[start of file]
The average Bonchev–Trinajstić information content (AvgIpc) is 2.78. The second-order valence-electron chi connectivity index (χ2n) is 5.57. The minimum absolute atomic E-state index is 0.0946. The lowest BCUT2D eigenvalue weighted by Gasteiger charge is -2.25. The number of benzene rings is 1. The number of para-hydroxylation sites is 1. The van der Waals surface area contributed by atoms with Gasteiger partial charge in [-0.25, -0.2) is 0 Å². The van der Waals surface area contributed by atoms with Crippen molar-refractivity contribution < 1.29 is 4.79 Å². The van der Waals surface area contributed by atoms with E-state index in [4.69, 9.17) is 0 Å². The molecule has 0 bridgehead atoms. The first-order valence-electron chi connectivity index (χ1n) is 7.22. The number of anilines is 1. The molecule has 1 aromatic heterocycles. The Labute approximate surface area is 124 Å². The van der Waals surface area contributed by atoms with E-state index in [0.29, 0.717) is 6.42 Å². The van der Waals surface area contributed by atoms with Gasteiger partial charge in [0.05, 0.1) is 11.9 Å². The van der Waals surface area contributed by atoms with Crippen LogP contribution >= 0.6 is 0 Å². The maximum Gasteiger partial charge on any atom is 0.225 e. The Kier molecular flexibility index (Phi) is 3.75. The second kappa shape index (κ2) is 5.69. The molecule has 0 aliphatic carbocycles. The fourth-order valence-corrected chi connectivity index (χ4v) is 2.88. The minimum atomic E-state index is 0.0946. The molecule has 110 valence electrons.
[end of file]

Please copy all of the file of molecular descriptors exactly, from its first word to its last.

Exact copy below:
The average Bonchev–Trinajstić information content (AvgIpc) is 2.78. The second-order valence-electron chi connectivity index (χ2n) is 5.57. The minimum absolute atomic E-state index is 0.0946. The lowest BCUT2D eigenvalue weighted by Gasteiger charge is -2.25. The number of benzene rings is 1. The number of para-hydroxylation sites is 1. The van der Waals surface area contributed by atoms with Gasteiger partial charge in [-0.25, -0.2) is 0 Å². The van der Waals surface area contributed by atoms with Crippen molar-refractivity contribution < 1.29 is 4.79 Å². The van der Waals surface area contributed by atoms with E-state index in [4.69, 9.17) is 0 Å². The molecule has 0 bridgehead atoms. The first-order valence-electron chi connectivity index (χ1n) is 7.22. The number of anilines is 1. The molecule has 1 aromatic heterocycles. The Labute approximate surface area is 124 Å². The van der Waals surface area contributed by atoms with E-state index in [0.29, 0.717) is 6.42 Å². The van der Waals surface area contributed by atoms with Gasteiger partial charge in [0.05, 0.1) is 11.9 Å². The van der Waals surface area contributed by atoms with Crippen LogP contribution >= 0.6 is 0 Å². The maximum Gasteiger partial charge on any atom is 0.225 e. The Kier molecular flexibility index (Phi) is 3.75. The second kappa shape index (κ2) is 5.69. The molecule has 0 aliphatic carbocycles. The fourth-order valence-corrected chi connectivity index (χ4v) is 2.88. The minimum atomic E-state index is 0.0946. The molecule has 110 valence electrons.